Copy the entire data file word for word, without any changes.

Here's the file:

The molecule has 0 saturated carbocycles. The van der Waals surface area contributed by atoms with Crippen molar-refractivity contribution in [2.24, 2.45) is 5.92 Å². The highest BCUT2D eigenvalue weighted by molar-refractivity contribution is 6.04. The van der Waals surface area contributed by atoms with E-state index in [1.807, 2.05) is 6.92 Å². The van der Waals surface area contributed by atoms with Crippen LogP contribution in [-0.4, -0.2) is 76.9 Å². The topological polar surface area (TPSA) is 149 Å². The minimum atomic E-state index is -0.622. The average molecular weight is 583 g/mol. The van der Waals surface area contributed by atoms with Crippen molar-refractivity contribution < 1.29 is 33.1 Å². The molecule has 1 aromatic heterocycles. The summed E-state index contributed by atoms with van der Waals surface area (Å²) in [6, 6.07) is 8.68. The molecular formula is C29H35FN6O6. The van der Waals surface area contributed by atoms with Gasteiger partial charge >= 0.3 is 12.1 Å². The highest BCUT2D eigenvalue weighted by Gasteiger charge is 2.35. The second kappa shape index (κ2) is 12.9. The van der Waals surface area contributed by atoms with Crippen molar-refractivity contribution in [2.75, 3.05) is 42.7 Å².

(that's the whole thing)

The molecule has 0 saturated carbocycles. The van der Waals surface area contributed by atoms with Crippen molar-refractivity contribution in [2.24, 2.45) is 5.92 Å². The highest BCUT2D eigenvalue weighted by molar-refractivity contribution is 6.04. The van der Waals surface area contributed by atoms with E-state index in [1.807, 2.05) is 6.92 Å². The van der Waals surface area contributed by atoms with Crippen LogP contribution in [-0.4, -0.2) is 76.9 Å². The topological polar surface area (TPSA) is 149 Å². The minimum atomic E-state index is -0.622. The average molecular weight is 583 g/mol. The van der Waals surface area contributed by atoms with Crippen molar-refractivity contribution < 1.29 is 33.1 Å². The molecule has 1 aromatic heterocycles. The summed E-state index contributed by atoms with van der Waals surface area (Å²) in [6, 6.07) is 8.68. The molecular formula is C29H35FN6O6. The van der Waals surface area contributed by atoms with Gasteiger partial charge >= 0.3 is 12.1 Å². The highest BCUT2D eigenvalue weighted by Gasteiger charge is 2.35. The second kappa shape index (κ2) is 12.9. The van der Waals surface area contributed by atoms with Crippen molar-refractivity contribution in [2.75, 3.05) is 42.7 Å².